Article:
Religious Coping as a Moderator of Burnout in Counselors-in-Training
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Clinical research suggests positive religious coping can moderate the negative effects of physical illnesses, reduce the severity of mental health symptoms, and decrease the impact of stressful life events. The purpose of this study was to determine whether positive religious coping also significantly moderated reported negative symptoms of burnout among counselors-in-training. A pilot study using a convenience sample (N = 33) of graduate students from Loyola University Maryland was conducted, with participants coming from both Pastoral Counseling (n = 17) and Psychology departments (n = 16). All participants were required to be currently performing clinical mental health work with clients, either through clinical internship or professional employment. Along with basic demographic data, participants were also asked if they were currently involved with a spiritual or religious community.
Two scales were used: the Brief Religious Coping Scale (RCOPE) which measures how often an individual utilizes positive and negative religious coping, and the Maslach Burnout Inventory (MBI) which measures how often a participant experiences specific feelings about their current work. The MBI contains three subscales: emotional exhaustion, depersonalization, and feelings of personal accomplishment.
Results of multiple two-tailed, independent samples t tests found: Pastoral Counseling students reported significantly higher usage of positive religious coping than Psychology students, however, there was no significant difference for negative religious coping. Additionally, Pastoral Counseling students reported significantly fewer experiences of emotional exhaustion than Psychology students, but no differences were found for the other MBI subscales. Participants who reported current involvement with a spiritual or religious community reported significantly higher utilization of positive religious coping and significantly fewer symptoms of emotional exhaustion than non-religiously-involved participants. Finally, the only significant difference between groups for current involvement with spiritual practices was that those who reported current involvement reported fewer symptoms of emotional exhaustion than those who reported no involvement.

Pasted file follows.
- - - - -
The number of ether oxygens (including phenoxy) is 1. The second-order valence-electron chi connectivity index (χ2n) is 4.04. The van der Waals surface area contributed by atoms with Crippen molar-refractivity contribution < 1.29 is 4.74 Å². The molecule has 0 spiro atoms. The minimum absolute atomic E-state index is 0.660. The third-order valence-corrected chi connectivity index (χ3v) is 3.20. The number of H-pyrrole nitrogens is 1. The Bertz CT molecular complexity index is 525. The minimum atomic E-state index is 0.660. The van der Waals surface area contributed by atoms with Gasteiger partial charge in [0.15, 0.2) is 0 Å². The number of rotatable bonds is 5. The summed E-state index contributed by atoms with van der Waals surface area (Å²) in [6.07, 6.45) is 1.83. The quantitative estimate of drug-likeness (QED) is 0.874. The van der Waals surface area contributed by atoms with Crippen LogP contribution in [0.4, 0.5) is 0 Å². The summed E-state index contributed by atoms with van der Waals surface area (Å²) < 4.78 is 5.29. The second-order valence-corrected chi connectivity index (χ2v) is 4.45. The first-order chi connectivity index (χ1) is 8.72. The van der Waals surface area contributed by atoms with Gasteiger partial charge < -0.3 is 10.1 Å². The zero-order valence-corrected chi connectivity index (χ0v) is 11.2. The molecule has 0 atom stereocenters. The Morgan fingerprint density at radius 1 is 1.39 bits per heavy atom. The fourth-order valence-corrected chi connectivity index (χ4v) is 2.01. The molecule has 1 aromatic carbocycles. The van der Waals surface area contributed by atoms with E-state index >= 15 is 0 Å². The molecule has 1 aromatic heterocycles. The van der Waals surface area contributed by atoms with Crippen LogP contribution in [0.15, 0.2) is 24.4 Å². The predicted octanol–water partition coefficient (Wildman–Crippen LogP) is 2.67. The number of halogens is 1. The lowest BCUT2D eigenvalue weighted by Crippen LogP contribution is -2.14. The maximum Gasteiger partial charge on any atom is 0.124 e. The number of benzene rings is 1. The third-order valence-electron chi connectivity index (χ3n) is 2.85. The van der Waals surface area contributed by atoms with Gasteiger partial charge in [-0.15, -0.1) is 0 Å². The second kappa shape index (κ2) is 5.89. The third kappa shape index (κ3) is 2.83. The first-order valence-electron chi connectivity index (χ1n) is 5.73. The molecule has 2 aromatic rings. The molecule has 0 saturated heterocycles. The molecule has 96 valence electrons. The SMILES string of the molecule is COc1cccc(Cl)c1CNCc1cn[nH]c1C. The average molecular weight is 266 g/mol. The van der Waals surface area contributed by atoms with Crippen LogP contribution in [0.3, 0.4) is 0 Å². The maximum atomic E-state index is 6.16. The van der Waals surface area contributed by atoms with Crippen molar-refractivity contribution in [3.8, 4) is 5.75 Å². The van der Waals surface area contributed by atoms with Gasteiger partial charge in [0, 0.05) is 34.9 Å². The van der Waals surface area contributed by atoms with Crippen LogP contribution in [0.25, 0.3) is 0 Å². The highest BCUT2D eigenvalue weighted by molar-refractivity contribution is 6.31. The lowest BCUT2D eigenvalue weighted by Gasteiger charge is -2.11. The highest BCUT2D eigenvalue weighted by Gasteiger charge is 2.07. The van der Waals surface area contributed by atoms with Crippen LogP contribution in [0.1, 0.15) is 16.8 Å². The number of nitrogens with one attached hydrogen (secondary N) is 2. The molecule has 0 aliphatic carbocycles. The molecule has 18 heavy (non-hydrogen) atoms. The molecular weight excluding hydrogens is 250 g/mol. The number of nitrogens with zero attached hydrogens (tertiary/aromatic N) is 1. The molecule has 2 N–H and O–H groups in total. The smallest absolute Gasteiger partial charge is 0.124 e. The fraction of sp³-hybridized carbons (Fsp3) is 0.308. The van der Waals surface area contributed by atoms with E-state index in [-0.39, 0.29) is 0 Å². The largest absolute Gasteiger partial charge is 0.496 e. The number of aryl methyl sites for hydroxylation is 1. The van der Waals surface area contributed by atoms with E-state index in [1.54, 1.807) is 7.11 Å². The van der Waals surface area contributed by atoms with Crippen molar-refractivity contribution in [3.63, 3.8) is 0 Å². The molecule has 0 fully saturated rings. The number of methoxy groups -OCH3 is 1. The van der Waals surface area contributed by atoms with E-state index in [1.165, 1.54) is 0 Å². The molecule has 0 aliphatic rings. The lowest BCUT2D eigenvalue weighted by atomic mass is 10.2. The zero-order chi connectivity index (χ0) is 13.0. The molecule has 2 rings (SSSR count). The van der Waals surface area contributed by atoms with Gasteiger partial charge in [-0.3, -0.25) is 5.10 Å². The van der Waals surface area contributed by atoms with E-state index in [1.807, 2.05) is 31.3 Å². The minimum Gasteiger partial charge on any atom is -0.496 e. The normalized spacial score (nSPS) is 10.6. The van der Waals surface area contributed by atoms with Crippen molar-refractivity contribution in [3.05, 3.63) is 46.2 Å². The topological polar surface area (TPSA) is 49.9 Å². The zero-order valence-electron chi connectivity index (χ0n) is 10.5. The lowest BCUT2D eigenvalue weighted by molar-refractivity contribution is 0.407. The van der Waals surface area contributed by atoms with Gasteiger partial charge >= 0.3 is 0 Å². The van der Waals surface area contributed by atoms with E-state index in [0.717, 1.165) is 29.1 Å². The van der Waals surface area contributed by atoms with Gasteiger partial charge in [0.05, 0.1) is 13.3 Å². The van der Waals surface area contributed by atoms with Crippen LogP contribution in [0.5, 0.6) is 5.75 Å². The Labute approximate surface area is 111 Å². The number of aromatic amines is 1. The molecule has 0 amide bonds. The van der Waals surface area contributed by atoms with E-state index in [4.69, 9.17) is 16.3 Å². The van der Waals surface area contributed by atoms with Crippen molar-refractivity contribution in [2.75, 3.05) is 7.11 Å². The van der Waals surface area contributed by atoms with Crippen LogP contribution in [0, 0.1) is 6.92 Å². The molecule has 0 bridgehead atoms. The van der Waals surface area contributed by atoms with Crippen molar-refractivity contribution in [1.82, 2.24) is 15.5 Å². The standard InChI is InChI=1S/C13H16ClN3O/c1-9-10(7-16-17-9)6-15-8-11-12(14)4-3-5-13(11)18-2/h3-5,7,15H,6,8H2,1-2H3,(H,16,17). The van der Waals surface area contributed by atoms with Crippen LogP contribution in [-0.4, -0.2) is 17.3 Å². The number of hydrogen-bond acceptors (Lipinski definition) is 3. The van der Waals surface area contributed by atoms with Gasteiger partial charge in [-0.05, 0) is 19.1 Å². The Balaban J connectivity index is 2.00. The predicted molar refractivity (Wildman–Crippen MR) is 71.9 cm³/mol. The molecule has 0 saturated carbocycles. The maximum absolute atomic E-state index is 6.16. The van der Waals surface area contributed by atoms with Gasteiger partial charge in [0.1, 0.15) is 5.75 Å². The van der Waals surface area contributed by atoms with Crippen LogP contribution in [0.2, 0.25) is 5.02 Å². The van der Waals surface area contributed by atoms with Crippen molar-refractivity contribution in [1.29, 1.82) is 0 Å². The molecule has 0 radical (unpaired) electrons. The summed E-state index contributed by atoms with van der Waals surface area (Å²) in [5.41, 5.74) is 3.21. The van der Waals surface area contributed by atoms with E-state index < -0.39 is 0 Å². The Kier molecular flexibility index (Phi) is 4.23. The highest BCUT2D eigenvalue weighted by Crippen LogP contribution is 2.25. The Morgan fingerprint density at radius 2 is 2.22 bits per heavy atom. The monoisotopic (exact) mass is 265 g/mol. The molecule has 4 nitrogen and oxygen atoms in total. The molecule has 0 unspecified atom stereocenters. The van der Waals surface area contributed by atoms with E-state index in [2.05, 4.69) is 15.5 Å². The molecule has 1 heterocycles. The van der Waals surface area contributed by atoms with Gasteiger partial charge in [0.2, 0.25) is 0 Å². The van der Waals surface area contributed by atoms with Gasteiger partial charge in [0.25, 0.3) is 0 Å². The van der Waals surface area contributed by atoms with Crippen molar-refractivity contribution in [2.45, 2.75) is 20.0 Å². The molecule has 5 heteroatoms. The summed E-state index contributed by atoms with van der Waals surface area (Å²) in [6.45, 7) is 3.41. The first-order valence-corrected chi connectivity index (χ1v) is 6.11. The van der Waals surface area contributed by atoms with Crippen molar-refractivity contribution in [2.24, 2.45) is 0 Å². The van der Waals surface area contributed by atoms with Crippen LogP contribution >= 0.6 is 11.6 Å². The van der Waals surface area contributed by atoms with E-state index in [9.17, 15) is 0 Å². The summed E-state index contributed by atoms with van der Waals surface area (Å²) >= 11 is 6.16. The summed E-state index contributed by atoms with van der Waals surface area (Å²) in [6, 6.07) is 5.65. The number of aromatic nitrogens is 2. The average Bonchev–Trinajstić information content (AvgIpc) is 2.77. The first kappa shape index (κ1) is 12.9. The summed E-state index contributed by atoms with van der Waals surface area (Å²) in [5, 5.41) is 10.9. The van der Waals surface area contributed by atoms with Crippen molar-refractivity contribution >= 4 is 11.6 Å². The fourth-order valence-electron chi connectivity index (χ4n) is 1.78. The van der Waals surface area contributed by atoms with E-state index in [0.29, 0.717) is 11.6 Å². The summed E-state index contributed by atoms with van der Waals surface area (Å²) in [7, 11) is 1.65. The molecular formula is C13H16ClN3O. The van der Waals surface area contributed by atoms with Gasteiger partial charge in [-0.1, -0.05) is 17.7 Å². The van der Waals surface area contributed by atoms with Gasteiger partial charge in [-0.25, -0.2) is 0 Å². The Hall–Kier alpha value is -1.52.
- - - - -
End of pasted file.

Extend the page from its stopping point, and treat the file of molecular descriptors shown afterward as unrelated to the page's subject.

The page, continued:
Following comparison of mean differences, a series of regression analyses were conducted. Ultimately, neither positive nor negative religious coping was able to significantly predict MBI subscale scores. Forced entry regression showed a significant effect when emotional exhaustion was regressed onto program affiliation, with program affiliation accounting for about 15% of total variance explained. Current religious involvement with a religious community contributed significant variance to EE, accounting for about 22% of total variance explained. No interaction terms were found to be a significant predictor of MBI subscale scores.
While the project yielded less significant results than anticipated, there does seem to be justification to replicate the study with a more established and experienced clinical population. There were also some collection errors which likely confounded the results of the study, so replicating the study with greater procedural fidelity would also likely yield more meaningful and interpretively helpful results.